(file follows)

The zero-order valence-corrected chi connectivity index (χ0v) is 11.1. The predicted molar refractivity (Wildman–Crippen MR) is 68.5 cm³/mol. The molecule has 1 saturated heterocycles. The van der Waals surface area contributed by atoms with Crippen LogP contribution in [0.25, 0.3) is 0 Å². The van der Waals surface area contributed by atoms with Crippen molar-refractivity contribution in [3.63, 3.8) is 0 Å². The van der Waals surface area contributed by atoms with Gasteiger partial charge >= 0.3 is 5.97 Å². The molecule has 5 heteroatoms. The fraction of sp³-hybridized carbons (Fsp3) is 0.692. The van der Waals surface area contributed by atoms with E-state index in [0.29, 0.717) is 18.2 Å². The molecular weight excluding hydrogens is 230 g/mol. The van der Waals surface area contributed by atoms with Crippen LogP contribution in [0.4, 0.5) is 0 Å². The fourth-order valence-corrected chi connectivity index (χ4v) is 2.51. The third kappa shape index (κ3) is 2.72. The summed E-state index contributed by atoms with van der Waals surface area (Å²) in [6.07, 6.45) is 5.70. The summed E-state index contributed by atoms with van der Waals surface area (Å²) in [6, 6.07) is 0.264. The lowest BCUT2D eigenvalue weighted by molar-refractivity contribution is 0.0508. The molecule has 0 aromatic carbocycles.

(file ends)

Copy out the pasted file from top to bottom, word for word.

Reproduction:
The zero-order valence-corrected chi connectivity index (χ0v) is 11.1. The predicted molar refractivity (Wildman–Crippen MR) is 68.5 cm³/mol. The molecule has 1 saturated heterocycles. The van der Waals surface area contributed by atoms with Crippen LogP contribution in [0.25, 0.3) is 0 Å². The van der Waals surface area contributed by atoms with Crippen molar-refractivity contribution in [3.63, 3.8) is 0 Å². The van der Waals surface area contributed by atoms with Gasteiger partial charge >= 0.3 is 5.97 Å². The molecule has 5 heteroatoms. The fraction of sp³-hybridized carbons (Fsp3) is 0.692. The van der Waals surface area contributed by atoms with E-state index in [0.29, 0.717) is 18.2 Å². The molecular weight excluding hydrogens is 230 g/mol. The van der Waals surface area contributed by atoms with Crippen LogP contribution in [0.4, 0.5) is 0 Å². The fourth-order valence-corrected chi connectivity index (χ4v) is 2.51. The third kappa shape index (κ3) is 2.72. The summed E-state index contributed by atoms with van der Waals surface area (Å²) in [6.07, 6.45) is 5.70. The summed E-state index contributed by atoms with van der Waals surface area (Å²) in [6, 6.07) is 0.264. The lowest BCUT2D eigenvalue weighted by molar-refractivity contribution is 0.0508. The molecule has 0 aromatic carbocycles.